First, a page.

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Switch to Forum Live View Save the Planet - Eat Less Meat
6 years ago  ::  Feb 03, 2009 - 10:58PM #1
solfeggio
Posts: 9,211
This article from Audubon Magazine tells it like it is: Animal agriculture is very damaging to the planet because it uses so much energy.

http://www.audubonmagazine.org/features … point.html

Read and learn.  Becoming a vegetarian, or at least cutting meat consumption to a few oz. per day, is what it is going to take to save our climate.  Time to bite the bullet and start rethinking our eating habits.
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6 years ago  ::  Feb 04, 2009 - 11:43PM #2
That One Guy
Posts: 8
I am Vegan. I enjoy my lifestyle very much.It supplements my spirituality and offers me a greater variety of tasty things to eat than your standard meat and potatoes.

I also feel that Veganism, or at least Vegetarianism is the ultimate solution to virtually all of the worlds environmental and economic problems. I forsee great changes. The wave of the future is GREEN and leafy...
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6 years ago  ::  Feb 05, 2009 - 2:03PM #3
solfeggio
Posts: 9,211
That One Guy -
Welcome to this forum!  New people are always very welcome.  There isn't much activity  here at the moment, but this happens from time to time.  It always picks up after awhile.

I agree with you that the people of the world do need to get away from this dependence upon eating meat if we are going to save our environment.  I hope you are right when you say you envision great changes in future, because we really do need a paradigm shift in this world.

My husband and I also enjoy our vegan lifestyle very much, and we do feel that it has enhanced our spirituality as well.  When you are not thinking of animals as food, you can step back and enjoy them for the unique and precious beings that they all are.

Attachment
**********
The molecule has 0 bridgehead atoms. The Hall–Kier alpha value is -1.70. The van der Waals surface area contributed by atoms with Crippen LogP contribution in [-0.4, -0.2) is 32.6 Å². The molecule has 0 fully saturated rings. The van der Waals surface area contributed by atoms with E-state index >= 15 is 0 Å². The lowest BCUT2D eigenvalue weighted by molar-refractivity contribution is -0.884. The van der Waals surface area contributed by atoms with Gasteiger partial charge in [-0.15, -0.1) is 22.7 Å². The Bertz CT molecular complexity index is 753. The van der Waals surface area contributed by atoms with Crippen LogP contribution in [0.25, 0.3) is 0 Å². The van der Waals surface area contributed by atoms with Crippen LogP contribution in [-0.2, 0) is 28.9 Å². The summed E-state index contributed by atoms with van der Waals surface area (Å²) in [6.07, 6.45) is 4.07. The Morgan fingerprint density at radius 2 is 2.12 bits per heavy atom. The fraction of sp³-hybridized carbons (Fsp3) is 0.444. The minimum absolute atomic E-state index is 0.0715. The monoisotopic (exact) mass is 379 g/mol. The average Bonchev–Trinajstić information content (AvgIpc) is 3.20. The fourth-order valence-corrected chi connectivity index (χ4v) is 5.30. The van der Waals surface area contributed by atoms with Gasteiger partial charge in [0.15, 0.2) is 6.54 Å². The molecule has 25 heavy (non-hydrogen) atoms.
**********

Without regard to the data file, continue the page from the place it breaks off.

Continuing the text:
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6 years ago  ::  Feb 05, 2009 - 7:06PM #4
Shihulud
Posts: 1,360
Hey solf! Great article! Thanks for sharing. Anyone who cares enough about the environment will pay attention and go veg!
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6 years ago  ::  Feb 05, 2009 - 7:19PM #5
SatanicStalker
Posts: 719
Good article, very well written and well supported. Honestly, I think arguments like that are the ones likely to actually spur real large scale changes, which I would love to see.

Some of my biggest obstacles toward full vegetarianism come from the fact that I am neither the primary grocery shopper nor the primary cook of my household, nor do I have the resources to become so. I can get better things when I'm shopping for myself, and I can encourage others to do so, but in the past they mostly say, "yeah, that's a good idea," then do what they've always done. And in my family it's expected that you eat with the family if you can and you eat what the cook prepares (my grandfather's old saying: when the cook's on a diet, everyone's on a diet). And, I don't think I can really make a stink about vegetarianism at my own family when I clearly am not particularly drawn to it for internally motivating reasons (I don't find it more appealing or more spiritual, for instance). The reasons I've been interested in it from the beginning have been external... environmental, in fact.